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Discussion on: Quick and Easy, Exactly-Once, Distributed Work Queues Using Serializable Transactions

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ajwerner profile image
Andrew Werner Author

I feel like I should start by saying that this scheme is especially well suited to tasks where the processing time is much larger than the time it takes to acquire the lease. Hopefully that contextualizes some of the scalability concerns you raise, as they are generally valid.

  1. When performing a LIMIT 1 query here we'll always scan the primary index in its sorted order. As you pointed out, this will require going to at least one leaseholder and potentially many. Furthermore, it will get involved in contention. In the best case, concurrent requests to acquire will serialize in memory due to the SELECT FOR UPDATE read locks added in 20.1. The point of this design is not to optimize concurrent lease acquisition. We'll explore how to better optimize concurrency for a different set of assumptions below.

  2. I was imagining that in the scenario with the FIFO, to make it efficient, we'd either add the ordering condition to the primary key or add a secondary index. Perhaps the best would be to add a partial secondary index (new feature in 20.1) over unclaimed items. That way you'd at least only need to go to one leaseholder rather than all of them.

  3. We can split secondary index ranges so I don't think this is really a problem. It is the case that you'll be constantly contending to read and update that index which is likely to lead to serialization of concurrent requests. Fortunately the more pessimistic locking should lead to reasonable behavior here rather than the backoff retry loops that might have occurred in previous versions.

As I noted at the beginning, none of these scalability concerns really come up if the work being done for each task takes orders of magnitude longer than acquiring the lease. That was the envisioned use case for this article and I should have spelled that out more clearly. A different set of requirements would be for an event processing system that wants to process short events at high throughput. In that setting, any contention reading or processing events would be completely detrimental to scalability. It is also the case that in that world, one is likely to be willing to accept slightly different performance characteristics. In this set of requirements I'd encourage us to look towards other pub-sub systems like kafka. Kafka provides parallelism by statically sharding the topic. This means that each partition becomes a FIFO but the whole topic is no longer totally ordered. In the initial presentation of this article, we didn't have order, and so adding a level of coarse-grained locking above the work pool is easy to imagine and would help to avoid contention.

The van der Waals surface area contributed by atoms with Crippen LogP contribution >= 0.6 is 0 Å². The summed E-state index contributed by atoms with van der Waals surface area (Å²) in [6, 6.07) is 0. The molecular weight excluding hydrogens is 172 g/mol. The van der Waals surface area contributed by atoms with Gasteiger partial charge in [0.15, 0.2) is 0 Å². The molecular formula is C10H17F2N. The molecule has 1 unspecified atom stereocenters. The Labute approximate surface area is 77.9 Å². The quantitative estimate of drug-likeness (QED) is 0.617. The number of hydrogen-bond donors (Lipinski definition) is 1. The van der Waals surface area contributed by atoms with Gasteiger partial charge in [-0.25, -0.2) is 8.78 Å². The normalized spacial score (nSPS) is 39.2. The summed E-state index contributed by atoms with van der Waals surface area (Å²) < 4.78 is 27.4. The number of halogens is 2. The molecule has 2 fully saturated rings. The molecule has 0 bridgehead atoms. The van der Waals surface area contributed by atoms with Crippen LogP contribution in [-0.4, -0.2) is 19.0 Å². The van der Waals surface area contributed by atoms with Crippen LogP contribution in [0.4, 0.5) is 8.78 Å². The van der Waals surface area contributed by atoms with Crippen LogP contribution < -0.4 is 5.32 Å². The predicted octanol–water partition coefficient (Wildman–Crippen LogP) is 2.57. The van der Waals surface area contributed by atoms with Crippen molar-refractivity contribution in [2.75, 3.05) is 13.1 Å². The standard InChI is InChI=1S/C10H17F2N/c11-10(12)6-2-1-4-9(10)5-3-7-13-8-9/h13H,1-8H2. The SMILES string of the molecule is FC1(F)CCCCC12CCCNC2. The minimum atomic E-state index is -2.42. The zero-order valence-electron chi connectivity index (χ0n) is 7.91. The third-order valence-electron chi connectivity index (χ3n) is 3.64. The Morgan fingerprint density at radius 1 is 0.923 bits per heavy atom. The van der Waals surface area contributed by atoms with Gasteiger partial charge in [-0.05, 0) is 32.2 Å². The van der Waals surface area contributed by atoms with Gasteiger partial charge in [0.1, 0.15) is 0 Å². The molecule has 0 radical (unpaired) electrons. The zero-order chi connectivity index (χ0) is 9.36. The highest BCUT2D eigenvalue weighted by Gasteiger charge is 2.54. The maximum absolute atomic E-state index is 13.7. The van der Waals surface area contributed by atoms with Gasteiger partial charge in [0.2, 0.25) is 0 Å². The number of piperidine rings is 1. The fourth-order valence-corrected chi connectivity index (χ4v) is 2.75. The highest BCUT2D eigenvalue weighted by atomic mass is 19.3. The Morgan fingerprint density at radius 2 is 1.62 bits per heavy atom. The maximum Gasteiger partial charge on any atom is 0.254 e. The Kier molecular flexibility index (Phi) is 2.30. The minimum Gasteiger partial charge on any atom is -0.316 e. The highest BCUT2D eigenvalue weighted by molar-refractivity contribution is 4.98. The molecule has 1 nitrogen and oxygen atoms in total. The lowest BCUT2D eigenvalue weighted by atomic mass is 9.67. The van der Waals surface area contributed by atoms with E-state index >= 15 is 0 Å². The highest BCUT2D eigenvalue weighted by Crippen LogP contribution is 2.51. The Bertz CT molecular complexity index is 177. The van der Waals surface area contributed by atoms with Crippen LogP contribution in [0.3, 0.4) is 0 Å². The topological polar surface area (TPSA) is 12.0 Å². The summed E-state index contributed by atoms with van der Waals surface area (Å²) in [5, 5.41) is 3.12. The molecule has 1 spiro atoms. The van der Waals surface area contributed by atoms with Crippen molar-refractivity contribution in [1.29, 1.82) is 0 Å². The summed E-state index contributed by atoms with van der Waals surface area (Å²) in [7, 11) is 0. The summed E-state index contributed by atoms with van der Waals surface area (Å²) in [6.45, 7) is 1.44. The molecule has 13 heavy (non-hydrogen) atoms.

Let's for simplicity just talk about static partitioning. We could imagine later talking about dynamic partitioning but it'd be slightly more involved. Even this is going to appear somewhat kludgy given we're just talking pseudo-code but I hope you get the picture.

To avoid contention we're going to wait to add another layer of indirection whereby sessions grab locks on portions of the items table.

CREATE TABLE session_parts (
    id UUID REFERENCES sessions (id) ON DELETE CASCADE, part INT8,
    PRIMARY KEY (id, part)
);
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CREATE TABLE items (
    id UUID NOT NULL PRIMARY KEY, claim UUID, claim_part INT8,
    CONSTRAINT fk_session_parts
        FOREIGN KEY (claim, claim_part)
        REFERENCES session_parts (id, part)
        ON DELETE SET NULL
);
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So as written I'm leaving a lot of logic up to the client but I envision that we'd have the client configured to have a certain number of parts that should be claimed. Then the sessions will claim parts by keeping track of the set of existing sessions and then choosing the parts based on lexical order. For example, imagine there are 2 sessions and we want to split it into 8 parts.

INSERT INTO sessions VALUES ('b4b3722f-ac65-4495-afca-5883da1ff861', 'c11f8e9b-1d67-493a-98d1-a7a3f645ab2a');
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These two sessions would notice each other and the first would grab parts 0-3 and the second would grab parts 4-7. Then, each session would use its parts to break up the item keyspace. For example, for part 0 you might do:

UPDATE
    items
SET
    claim = $1, claim_part = $2
WHERE
    claim IS NULL
    AND id >= '00000000-0000-0000-0000-000000000000'
    AND id < '20000000-0000-0000-0000-000000000000'
LIMIT
    1
RETURNING
    id;
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Let's say a new session popped up. The other sessions would eventually detect that (let's say with polling though there could be other means). Then they'd determine the need to drop some parts.

INSERT INTO sessions VALUES ('c006dd7c-1880-40ce-a8e6-ac07aa22163d')
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In this case the breakdown would be so the first session would drop parts 2 and 3 and the second session would drop part 4.
(0,1), (2, 3, 4), (5, 6, 7)

That way each part's claims would be completely uncontented. The problem with this is that failover to pick up new claims and increased latency due to imbalance in the partitions. For what it's worth, this is exactly how kafka consumer groups work.

Hope this all made sense!